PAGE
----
I would constantly be told how lucky I was, life couldn’t get any better, that I was living in paradise.

And you know what, I was miserable, depressed, and hated every second of the day.

I was in a place I didn’t want to be, alone, and without purpose.

I tried everything in my power to climb out of this darkness, but nothing worked.

It wasn’t until I got back to my family, to a city I loved, with people who meant the world to me that I was able to begin to heal my wounds and find my purpose in life.

There’s much more to this story I’ll tell in the course of First Finisher.

But I believe without family, without the people you love and who love you, your endeavors in life will be empty.

When life hits you the hardest, you WILL fall without a team by your side.

So on your journey, whatever it is you hope to achieve, do it together with those you love, never take them for granted, and make every second count.

The other lesson I want to share from Favre came from something he said towards the end of speech.

“Don’t ever regret trying your best”.

When I watched the teary eyed Favre repeat this line a few times, these words cemented themselves in my soul.

Because there’s going to be times in life when you do everything in your power to succeed, yet you will fail.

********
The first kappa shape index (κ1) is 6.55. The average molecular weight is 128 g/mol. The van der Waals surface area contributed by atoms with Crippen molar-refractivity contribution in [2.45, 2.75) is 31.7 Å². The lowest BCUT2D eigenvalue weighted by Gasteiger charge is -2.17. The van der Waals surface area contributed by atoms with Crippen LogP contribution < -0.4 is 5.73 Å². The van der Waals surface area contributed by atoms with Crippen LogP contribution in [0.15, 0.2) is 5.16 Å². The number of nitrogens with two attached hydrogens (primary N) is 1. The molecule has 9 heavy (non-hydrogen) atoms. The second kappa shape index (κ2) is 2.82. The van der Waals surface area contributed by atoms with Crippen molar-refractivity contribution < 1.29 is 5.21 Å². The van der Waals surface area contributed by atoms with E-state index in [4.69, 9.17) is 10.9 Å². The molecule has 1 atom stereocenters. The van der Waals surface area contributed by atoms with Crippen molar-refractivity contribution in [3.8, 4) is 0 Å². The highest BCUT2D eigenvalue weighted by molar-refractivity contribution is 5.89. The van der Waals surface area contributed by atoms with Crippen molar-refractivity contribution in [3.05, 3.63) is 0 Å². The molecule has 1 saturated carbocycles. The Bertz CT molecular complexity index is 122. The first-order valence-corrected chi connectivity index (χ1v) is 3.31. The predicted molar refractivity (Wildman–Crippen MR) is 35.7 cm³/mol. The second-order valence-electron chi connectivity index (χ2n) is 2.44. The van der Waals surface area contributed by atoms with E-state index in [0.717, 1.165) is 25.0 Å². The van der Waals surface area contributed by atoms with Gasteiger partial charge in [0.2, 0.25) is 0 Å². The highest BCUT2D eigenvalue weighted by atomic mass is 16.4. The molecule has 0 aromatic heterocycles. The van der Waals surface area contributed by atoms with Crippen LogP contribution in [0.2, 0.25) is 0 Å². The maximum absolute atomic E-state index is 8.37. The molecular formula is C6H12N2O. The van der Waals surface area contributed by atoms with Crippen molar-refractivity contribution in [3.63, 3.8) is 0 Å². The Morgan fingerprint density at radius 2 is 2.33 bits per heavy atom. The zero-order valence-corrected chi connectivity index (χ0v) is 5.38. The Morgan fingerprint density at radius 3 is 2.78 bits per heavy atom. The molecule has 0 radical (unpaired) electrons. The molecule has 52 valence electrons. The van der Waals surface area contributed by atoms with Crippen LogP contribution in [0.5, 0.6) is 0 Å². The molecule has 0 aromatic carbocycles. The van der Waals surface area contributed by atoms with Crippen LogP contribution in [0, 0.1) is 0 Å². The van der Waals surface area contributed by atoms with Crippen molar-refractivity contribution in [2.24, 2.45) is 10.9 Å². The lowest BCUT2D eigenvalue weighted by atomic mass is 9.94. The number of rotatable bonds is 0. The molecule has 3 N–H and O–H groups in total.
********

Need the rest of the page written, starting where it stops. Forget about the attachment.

There will be moments where murphy’s law keeps beating you down no matter how hard you try.

And there will be moments when you feel like giving up.

These moments will be the hardest of your life and make you feel worse than anything else you’ve ever experienced.

Times like these will either make you or destroy you, and a big part your ability to persevere comes from knowing you tried your best.

There’s an unbeatable feeling of power knowing you put your entire soul into something that matters to you.

When you half-ass your mission, fail to put in 100%, that’s not the will of a champion.

Champions pour their heart into every single second of every single day no matter how big or small the endeavor.

And knowing you did… builds a mindset of “I will not be denied”.

You may have setbacks and fall down, but you will always get back up and eventually you will succeed.

In the end your effort is the only thing in life you can 100% control.